This trick will make it way easier to determine how much fiber your body needs each day.

By Cooking Light
Shutterstock/Antonina Vlasova

Fiber is all the rage these days, and for good reason! Fiber is great for boosting digestion, weight loss, immunity, and your microbiome—but the vast majority of us don't get enough. Unfortunately, 95 percent of Americans miss the mark on this vital nutrient and typically consume less than half of the standard daily recommendation.

How Much Fiber Do I Need?

Like calories, our fiber needs can vary from person to person for staying regular, managing our weight, and keeping our gut health in tip-top shape. We found a little-known secret in our nation's current Dietary Guidelines that show we should aim for at least 14g fiber for every 1,000 calories we consume in a day. For example, a female who eats around 1,800 calories per day should strive for at least 25g of fiber per day, while men who consume around 2,200 calories per day need at least 31. You don't have to stop there, though! (Related: These Benefits of Fiber Make It the Most Important Nutrient In Your Diet)

The Academy of Nutrition and Dietetics actually doesn't limit our fiber intake, as research has yet to find an amount of fiber that can cause adverse health effects. And since the Academy strongly associates fiber intake with a reduced risk for type 2 diabetes, cancer, heart disease, and death in general, it sounds like the more fiber the better! But, you should know that not all fiber is created equal.

The Type of Fiber You Consume Matters

Added fiber in the form of nutrition bars, supplements, and other functional foods isn't your best bet when it comes to boosting your intake, as research shows you're better off consuming fiber where it is naturally occurring. Fruits, vegetables, whole grains, nuts, beans, and seeds are all good or excellent sources of fiber—and they have a wide range of other health benefits as well. Opting for more of these whole, plant-based foods will not only help you reach your daily fiber goals, but give you a well-rounded protein, healthy fat, vitamin, and mineral boost, too! (Related: 95 Percent of Americans Don’t Get Enough Fiber—and That's a Big Problem)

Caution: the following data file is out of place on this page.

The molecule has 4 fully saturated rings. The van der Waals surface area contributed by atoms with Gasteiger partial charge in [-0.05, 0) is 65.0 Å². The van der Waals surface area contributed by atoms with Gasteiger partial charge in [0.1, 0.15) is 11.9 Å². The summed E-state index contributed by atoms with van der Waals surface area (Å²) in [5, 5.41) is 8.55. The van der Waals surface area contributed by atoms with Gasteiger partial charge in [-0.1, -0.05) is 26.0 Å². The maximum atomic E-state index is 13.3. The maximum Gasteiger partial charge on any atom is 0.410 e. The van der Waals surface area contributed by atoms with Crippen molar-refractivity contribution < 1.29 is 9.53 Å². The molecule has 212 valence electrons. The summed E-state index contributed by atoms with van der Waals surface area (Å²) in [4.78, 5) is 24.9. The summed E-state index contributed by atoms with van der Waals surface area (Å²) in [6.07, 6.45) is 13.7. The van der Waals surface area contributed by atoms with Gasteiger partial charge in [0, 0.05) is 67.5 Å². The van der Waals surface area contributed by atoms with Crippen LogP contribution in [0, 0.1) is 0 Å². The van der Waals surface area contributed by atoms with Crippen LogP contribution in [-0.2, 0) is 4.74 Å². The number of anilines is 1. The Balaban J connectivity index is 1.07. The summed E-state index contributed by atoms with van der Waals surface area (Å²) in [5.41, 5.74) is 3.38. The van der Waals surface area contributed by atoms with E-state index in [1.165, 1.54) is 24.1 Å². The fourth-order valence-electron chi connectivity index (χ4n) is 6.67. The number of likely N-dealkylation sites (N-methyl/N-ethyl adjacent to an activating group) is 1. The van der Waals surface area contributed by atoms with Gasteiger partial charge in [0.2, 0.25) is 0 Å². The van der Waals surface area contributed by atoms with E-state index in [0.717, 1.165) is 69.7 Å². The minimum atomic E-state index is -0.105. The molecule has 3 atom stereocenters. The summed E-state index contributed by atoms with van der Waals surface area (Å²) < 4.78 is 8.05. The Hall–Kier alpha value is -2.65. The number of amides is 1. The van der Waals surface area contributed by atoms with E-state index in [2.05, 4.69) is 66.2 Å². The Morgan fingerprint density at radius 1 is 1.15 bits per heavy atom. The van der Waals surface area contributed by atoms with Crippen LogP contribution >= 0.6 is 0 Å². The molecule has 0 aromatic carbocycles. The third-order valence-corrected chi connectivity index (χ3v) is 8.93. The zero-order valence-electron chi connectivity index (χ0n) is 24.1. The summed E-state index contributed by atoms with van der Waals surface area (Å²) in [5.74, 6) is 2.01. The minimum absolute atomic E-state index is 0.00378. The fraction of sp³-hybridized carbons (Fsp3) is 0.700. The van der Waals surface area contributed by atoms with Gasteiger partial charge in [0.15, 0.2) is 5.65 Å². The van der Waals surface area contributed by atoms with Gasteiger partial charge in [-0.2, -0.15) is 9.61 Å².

How to Get More Fiber In Your Diet

Fiber can only come from whole, plant-based foods like the ones mentioned above, so opting for vegan, vegetarian, or even just vegetable-heavy meals can make a major difference. Try adding a handful of berries to your morning oatmeal, swapping an Ultimate Veggie Sandwich in place of your turkey and cheese at lunch, or serving a delicious side salad with your weeknight dinners. Check out this article on high-fiber diets for more information and meal inspo. (Related: 6 Fresh Ways to Sneak More Fiber Into Your Diet)

Can I Eat Too Much Fiber?

You should be careful going fiber-crazy if your body isn't used to eating very much. It might be best to slowly increase your fiber intake instead of attempting to double your consumption all at once. Consuming a lot of fiber can cause short-term constipation, bloating, and gas if your body isn't used to it—some of the very things you are likely trying to avoid by upping your intake!

It's also extremely important to make sure you're drinking plenty of water each day to help promote optimal function in your body. Fiber needs water to help it flow through your system and keep you regular. Additionally, it's a lot more difficult to overdo it on the fiber or experience negative side effects when you're eating it in its natural form, so load up on those fruits and veggies!

This story originally appeared on CookingLight.com by Lauren Wicks. 

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